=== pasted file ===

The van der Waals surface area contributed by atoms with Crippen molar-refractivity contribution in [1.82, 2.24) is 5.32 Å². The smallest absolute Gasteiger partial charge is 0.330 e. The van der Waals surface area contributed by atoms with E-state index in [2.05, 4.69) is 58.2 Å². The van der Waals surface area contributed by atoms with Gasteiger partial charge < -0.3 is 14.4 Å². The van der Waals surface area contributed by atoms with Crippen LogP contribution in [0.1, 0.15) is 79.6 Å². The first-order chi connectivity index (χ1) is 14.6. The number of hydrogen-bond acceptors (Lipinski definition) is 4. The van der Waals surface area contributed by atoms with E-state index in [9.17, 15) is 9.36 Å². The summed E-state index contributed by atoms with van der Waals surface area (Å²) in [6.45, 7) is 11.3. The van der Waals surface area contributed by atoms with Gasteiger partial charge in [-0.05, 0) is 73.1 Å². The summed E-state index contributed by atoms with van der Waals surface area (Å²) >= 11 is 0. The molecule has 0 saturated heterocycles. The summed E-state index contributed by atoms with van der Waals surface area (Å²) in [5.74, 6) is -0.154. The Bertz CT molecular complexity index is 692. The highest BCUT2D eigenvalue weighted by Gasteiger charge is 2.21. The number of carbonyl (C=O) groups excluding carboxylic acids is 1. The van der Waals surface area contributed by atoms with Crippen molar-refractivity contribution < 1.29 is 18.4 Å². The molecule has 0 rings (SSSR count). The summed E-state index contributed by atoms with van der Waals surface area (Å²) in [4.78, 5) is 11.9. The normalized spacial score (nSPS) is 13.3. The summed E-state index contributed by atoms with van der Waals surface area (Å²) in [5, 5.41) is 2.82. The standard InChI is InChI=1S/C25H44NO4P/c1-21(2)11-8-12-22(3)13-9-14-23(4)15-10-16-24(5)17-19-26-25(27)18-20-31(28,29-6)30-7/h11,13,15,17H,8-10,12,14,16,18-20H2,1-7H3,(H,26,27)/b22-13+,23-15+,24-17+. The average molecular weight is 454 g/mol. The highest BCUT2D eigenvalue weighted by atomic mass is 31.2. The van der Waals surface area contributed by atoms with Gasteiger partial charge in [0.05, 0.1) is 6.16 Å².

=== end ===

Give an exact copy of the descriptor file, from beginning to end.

The van der Waals surface area contributed by atoms with Crippen molar-refractivity contribution in [1.82, 2.24) is 5.32 Å². The smallest absolute Gasteiger partial charge is 0.330 e. The van der Waals surface area contributed by atoms with E-state index in [2.05, 4.69) is 58.2 Å². The van der Waals surface area contributed by atoms with Gasteiger partial charge < -0.3 is 14.4 Å². The van der Waals surface area contributed by atoms with Crippen LogP contribution in [0.1, 0.15) is 79.6 Å². The first-order chi connectivity index (χ1) is 14.6. The number of hydrogen-bond acceptors (Lipinski definition) is 4. The van der Waals surface area contributed by atoms with E-state index in [9.17, 15) is 9.36 Å². The summed E-state index contributed by atoms with van der Waals surface area (Å²) in [6.45, 7) is 11.3. The van der Waals surface area contributed by atoms with Gasteiger partial charge in [-0.05, 0) is 73.1 Å². The summed E-state index contributed by atoms with van der Waals surface area (Å²) >= 11 is 0. The molecule has 0 saturated heterocycles. The summed E-state index contributed by atoms with van der Waals surface area (Å²) in [5.74, 6) is -0.154. The Bertz CT molecular complexity index is 692. The highest BCUT2D eigenvalue weighted by Gasteiger charge is 2.21. The number of carbonyl (C=O) groups excluding carboxylic acids is 1. The van der Waals surface area contributed by atoms with Crippen molar-refractivity contribution < 1.29 is 18.4 Å². The molecule has 0 rings (SSSR count). The summed E-state index contributed by atoms with van der Waals surface area (Å²) in [4.78, 5) is 11.9. The normalized spacial score (nSPS) is 13.3. The summed E-state index contributed by atoms with van der Waals surface area (Å²) in [5, 5.41) is 2.82. The standard InChI is InChI=1S/C25H44NO4P/c1-21(2)11-8-12-22(3)13-9-14-23(4)15-10-16-24(5)17-19-26-25(27)18-20-31(28,29-6)30-7/h11,13,15,17H,8-10,12,14,16,18-20H2,1-7H3,(H,26,27)/b22-13+,23-15+,24-17+. The average molecular weight is 454 g/mol. The highest BCUT2D eigenvalue weighted by atomic mass is 31.2. The van der Waals surface area contributed by atoms with Gasteiger partial charge in [0.05, 0.1) is 6.16 Å².